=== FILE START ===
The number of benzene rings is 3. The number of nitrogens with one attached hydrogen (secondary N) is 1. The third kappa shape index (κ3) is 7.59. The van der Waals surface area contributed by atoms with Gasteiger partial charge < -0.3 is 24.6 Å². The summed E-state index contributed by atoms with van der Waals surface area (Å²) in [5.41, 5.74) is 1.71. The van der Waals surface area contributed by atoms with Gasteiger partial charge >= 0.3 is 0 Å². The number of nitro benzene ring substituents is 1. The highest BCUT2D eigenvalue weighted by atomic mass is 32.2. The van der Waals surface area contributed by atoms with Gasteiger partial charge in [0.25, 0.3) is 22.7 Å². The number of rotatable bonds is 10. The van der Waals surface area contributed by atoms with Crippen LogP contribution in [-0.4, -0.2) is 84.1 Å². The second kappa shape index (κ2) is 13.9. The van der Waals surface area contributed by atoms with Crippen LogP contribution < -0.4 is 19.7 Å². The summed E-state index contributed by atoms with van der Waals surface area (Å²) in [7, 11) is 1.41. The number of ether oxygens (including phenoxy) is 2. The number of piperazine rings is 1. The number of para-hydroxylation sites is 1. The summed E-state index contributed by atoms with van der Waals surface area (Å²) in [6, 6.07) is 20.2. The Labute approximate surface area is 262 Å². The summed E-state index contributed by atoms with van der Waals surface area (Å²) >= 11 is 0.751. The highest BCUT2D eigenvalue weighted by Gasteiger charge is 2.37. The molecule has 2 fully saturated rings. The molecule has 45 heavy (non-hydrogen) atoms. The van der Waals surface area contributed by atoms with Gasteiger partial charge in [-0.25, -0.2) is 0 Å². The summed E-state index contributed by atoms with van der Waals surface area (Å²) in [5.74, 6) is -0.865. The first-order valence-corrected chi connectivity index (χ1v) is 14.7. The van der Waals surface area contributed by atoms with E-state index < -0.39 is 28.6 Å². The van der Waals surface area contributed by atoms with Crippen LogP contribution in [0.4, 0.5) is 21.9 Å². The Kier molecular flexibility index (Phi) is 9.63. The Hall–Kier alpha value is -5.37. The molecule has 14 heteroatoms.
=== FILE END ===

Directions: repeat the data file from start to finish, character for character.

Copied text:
The number of benzene rings is 3. The number of nitrogens with one attached hydrogen (secondary N) is 1. The third kappa shape index (κ3) is 7.59. The van der Waals surface area contributed by atoms with Gasteiger partial charge < -0.3 is 24.6 Å². The summed E-state index contributed by atoms with van der Waals surface area (Å²) in [5.41, 5.74) is 1.71. The van der Waals surface area contributed by atoms with Gasteiger partial charge >= 0.3 is 0 Å². The number of nitro benzene ring substituents is 1. The highest BCUT2D eigenvalue weighted by atomic mass is 32.2. The van der Waals surface area contributed by atoms with Gasteiger partial charge in [0.25, 0.3) is 22.7 Å². The number of rotatable bonds is 10. The van der Waals surface area contributed by atoms with Crippen LogP contribution in [-0.4, -0.2) is 84.1 Å². The second kappa shape index (κ2) is 13.9. The van der Waals surface area contributed by atoms with Crippen LogP contribution < -0.4 is 19.7 Å². The summed E-state index contributed by atoms with van der Waals surface area (Å²) in [7, 11) is 1.41. The number of ether oxygens (including phenoxy) is 2. The number of piperazine rings is 1. The number of para-hydroxylation sites is 1. The summed E-state index contributed by atoms with van der Waals surface area (Å²) in [6, 6.07) is 20.2. The Labute approximate surface area is 262 Å². The summed E-state index contributed by atoms with van der Waals surface area (Å²) >= 11 is 0.751. The highest BCUT2D eigenvalue weighted by Gasteiger charge is 2.37. The molecule has 2 fully saturated rings. The molecule has 45 heavy (non-hydrogen) atoms. The van der Waals surface area contributed by atoms with Gasteiger partial charge in [-0.25, -0.2) is 0 Å². The summed E-state index contributed by atoms with van der Waals surface area (Å²) in [5.74, 6) is -0.865. The first-order valence-corrected chi connectivity index (χ1v) is 14.7. The van der Waals surface area contributed by atoms with E-state index < -0.39 is 28.6 Å². The van der Waals surface area contributed by atoms with Crippen LogP contribution in [0.4, 0.5) is 21.9 Å². The Kier molecular flexibility index (Phi) is 9.63. The Hall–Kier alpha value is -5.37. The molecule has 14 heteroatoms.